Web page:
The partnership began with Alex Plinio, an executive at Prudential who served on the board of the Ailey Foundation. Reddy said,
We were trying to help rebuild and revitalize the city, and at the same time, Mr. Ailey with his vision was trying to bring people together from all different walks of life and all different backgrounds. This unique ability to create a common experience and create a community, and this sort of recognition of our shared humanity, was top of mind for us at Prudential at that particular moment in time as well. So, it made a lot of sense for us to come together as organizations…it really began there.
AAADT is not only a brand with global reach and a devoted fanbase, it’s a singular success in its space. Ailey himself was born in the Jim Crow South and died one of the world’s most famous choreographers. His company’s dancers have always been mostly people of color; all their artistic directors and many choreographers have also been of color. The Ailey Foundation’s dancers train and perform in diverse dance traditions, including ballet, hip-hop, and various modern dance styles including the signature Horton technique, which borrows from ballet, Japanese Kabuki theatre, African dance forms, and more. Their works often focus on themes like mass incarceration, the demonization of hip-hop culture, and the resilience of Black communities in the segregated world of Ailey’s childhood.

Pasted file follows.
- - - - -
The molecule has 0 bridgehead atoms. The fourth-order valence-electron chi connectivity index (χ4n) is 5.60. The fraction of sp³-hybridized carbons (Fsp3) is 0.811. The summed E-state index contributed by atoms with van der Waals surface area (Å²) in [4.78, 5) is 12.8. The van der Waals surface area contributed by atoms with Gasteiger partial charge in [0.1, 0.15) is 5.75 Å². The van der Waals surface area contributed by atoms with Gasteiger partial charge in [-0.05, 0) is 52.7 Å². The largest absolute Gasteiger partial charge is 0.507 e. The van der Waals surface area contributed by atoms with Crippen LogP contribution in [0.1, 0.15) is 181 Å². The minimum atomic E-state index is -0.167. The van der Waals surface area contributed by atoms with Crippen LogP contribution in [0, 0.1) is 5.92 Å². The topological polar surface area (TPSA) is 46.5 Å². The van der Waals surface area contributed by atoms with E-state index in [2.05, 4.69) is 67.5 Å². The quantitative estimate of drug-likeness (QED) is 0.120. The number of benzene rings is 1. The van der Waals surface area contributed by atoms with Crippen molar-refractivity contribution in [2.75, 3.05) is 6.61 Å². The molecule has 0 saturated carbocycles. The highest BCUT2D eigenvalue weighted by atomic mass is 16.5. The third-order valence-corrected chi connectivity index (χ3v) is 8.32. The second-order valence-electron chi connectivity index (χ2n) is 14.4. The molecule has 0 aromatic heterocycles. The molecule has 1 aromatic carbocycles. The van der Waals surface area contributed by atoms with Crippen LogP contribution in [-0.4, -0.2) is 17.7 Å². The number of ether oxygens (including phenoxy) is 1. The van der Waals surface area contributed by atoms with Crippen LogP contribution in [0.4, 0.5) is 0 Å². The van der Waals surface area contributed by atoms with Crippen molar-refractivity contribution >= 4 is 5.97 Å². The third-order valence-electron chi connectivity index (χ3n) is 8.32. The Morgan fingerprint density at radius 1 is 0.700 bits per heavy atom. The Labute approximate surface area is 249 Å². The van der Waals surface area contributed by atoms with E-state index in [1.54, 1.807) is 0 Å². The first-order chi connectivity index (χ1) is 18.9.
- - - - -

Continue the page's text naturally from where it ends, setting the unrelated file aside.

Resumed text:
AAADT’s first performance in 1958 was in New York’s 92nd Street Y. Within ten years, they had performed at multiple international arts festivals and the White House, and embarked on an official US State Department tour of Africa. The remarkable beauty and strength of their dancers and the emotional range and depth of their choreographic work made them famous, and Ailey’s vision of dance as a vehicle for giving and connection made them beloved. In 2008, the company was named by the US Congress a “Cultural Ambassador to the World.”
Reddy recalled how Alvin Ailey used “the heritage of the African American experience and the beauty and the power of that to tell these stories” of challenges faced by communities of color in cities like Newark that faced disinvestment and disenfranchisement.